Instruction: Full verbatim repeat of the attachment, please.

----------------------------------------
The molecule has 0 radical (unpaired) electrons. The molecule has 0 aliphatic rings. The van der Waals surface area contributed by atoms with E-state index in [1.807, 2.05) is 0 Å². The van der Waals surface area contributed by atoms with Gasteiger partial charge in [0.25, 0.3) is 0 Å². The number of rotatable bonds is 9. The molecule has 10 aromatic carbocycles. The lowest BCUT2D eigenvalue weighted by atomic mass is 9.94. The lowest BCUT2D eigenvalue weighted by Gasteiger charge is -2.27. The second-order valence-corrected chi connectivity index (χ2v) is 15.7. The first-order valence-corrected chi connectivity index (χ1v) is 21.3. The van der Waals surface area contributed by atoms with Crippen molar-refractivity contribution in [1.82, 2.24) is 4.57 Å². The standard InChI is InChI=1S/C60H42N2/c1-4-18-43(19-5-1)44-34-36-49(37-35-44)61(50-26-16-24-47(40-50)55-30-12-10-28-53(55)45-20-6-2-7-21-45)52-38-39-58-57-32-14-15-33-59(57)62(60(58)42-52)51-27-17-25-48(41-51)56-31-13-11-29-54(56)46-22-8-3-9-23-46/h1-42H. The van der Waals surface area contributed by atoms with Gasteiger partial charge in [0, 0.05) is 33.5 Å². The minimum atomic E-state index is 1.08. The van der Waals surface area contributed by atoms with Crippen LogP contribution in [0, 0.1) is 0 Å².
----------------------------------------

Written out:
The molecule has 0 radical (unpaired) electrons. The molecule has 0 aliphatic rings. The van der Waals surface area contributed by atoms with E-state index in [1.807, 2.05) is 0 Å². The van der Waals surface area contributed by atoms with Gasteiger partial charge in [0.25, 0.3) is 0 Å². The number of rotatable bonds is 9. The molecule has 10 aromatic carbocycles. The lowest BCUT2D eigenvalue weighted by atomic mass is 9.94. The lowest BCUT2D eigenvalue weighted by Gasteiger charge is -2.27. The second-order valence-corrected chi connectivity index (χ2v) is 15.7. The first-order valence-corrected chi connectivity index (χ1v) is 21.3. The van der Waals surface area contributed by atoms with Crippen molar-refractivity contribution in [1.82, 2.24) is 4.57 Å². The standard InChI is InChI=1S/C60H42N2/c1-4-18-43(19-5-1)44-34-36-49(37-35-44)61(50-26-16-24-47(40-50)55-30-12-10-28-53(55)45-20-6-2-7-21-45)52-38-39-58-57-32-14-15-33-59(57)62(60(58)42-52)51-27-17-25-48(41-51)56-31-13-11-29-54(56)46-22-8-3-9-23-46/h1-42H. The van der Waals surface area contributed by atoms with Gasteiger partial charge in [0, 0.05) is 33.5 Å². The minimum atomic E-state index is 1.08. The van der Waals surface area contributed by atoms with Crippen LogP contribution in [0, 0.1) is 0 Å².